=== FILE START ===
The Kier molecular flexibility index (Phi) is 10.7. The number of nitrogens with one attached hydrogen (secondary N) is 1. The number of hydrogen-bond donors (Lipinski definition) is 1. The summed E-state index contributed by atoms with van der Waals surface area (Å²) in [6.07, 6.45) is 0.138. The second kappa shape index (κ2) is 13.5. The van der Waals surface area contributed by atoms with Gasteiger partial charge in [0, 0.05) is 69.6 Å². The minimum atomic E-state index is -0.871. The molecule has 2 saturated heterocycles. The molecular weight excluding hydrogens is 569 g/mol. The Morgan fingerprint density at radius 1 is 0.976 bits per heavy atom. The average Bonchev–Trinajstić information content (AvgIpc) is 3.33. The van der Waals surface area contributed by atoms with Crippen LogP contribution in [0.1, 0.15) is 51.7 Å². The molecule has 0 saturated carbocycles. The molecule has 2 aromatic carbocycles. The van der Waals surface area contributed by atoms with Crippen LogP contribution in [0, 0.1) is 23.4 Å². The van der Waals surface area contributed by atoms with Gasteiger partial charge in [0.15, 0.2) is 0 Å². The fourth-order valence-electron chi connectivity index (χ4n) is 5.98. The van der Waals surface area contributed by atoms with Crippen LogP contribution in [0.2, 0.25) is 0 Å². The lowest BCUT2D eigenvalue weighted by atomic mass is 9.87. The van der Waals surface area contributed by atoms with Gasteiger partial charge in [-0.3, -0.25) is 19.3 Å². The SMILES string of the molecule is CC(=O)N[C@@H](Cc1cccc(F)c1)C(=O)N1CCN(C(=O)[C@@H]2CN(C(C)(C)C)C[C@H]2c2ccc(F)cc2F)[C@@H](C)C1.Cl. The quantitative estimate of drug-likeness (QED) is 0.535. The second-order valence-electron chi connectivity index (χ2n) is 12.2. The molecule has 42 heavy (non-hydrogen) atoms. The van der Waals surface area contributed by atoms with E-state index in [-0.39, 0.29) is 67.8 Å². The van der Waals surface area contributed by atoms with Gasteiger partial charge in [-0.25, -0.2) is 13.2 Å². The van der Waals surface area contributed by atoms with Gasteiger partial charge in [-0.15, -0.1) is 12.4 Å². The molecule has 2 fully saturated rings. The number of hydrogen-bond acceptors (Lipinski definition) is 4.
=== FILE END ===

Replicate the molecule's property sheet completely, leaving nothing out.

The Kier molecular flexibility index (Phi) is 10.7. The number of nitrogens with one attached hydrogen (secondary N) is 1. The number of hydrogen-bond donors (Lipinski definition) is 1. The summed E-state index contributed by atoms with van der Waals surface area (Å²) in [6.07, 6.45) is 0.138. The second kappa shape index (κ2) is 13.5. The van der Waals surface area contributed by atoms with Gasteiger partial charge in [0, 0.05) is 69.6 Å². The minimum atomic E-state index is -0.871. The molecule has 2 saturated heterocycles. The molecular weight excluding hydrogens is 569 g/mol. The Morgan fingerprint density at radius 1 is 0.976 bits per heavy atom. The average Bonchev–Trinajstić information content (AvgIpc) is 3.33. The van der Waals surface area contributed by atoms with Crippen LogP contribution in [0.1, 0.15) is 51.7 Å². The molecule has 0 saturated carbocycles. The molecule has 2 aromatic carbocycles. The van der Waals surface area contributed by atoms with Crippen LogP contribution in [0, 0.1) is 23.4 Å². The van der Waals surface area contributed by atoms with Gasteiger partial charge in [0.15, 0.2) is 0 Å². The fourth-order valence-electron chi connectivity index (χ4n) is 5.98. The van der Waals surface area contributed by atoms with Crippen LogP contribution in [0.2, 0.25) is 0 Å². The lowest BCUT2D eigenvalue weighted by atomic mass is 9.87. The van der Waals surface area contributed by atoms with Gasteiger partial charge in [-0.3, -0.25) is 19.3 Å². The SMILES string of the molecule is CC(=O)N[C@@H](Cc1cccc(F)c1)C(=O)N1CCN(C(=O)[C@@H]2CN(C(C)(C)C)C[C@H]2c2ccc(F)cc2F)[C@@H](C)C1.Cl. The quantitative estimate of drug-likeness (QED) is 0.535. The second-order valence-electron chi connectivity index (χ2n) is 12.2. The molecule has 42 heavy (non-hydrogen) atoms. The van der Waals surface area contributed by atoms with E-state index in [-0.39, 0.29) is 67.8 Å². The van der Waals surface area contributed by atoms with Gasteiger partial charge in [-0.25, -0.2) is 13.2 Å². The van der Waals surface area contributed by atoms with Gasteiger partial charge in [-0.15, -0.1) is 12.4 Å². The molecule has 2 fully saturated rings. The number of hydrogen-bond acceptors (Lipinski definition) is 4.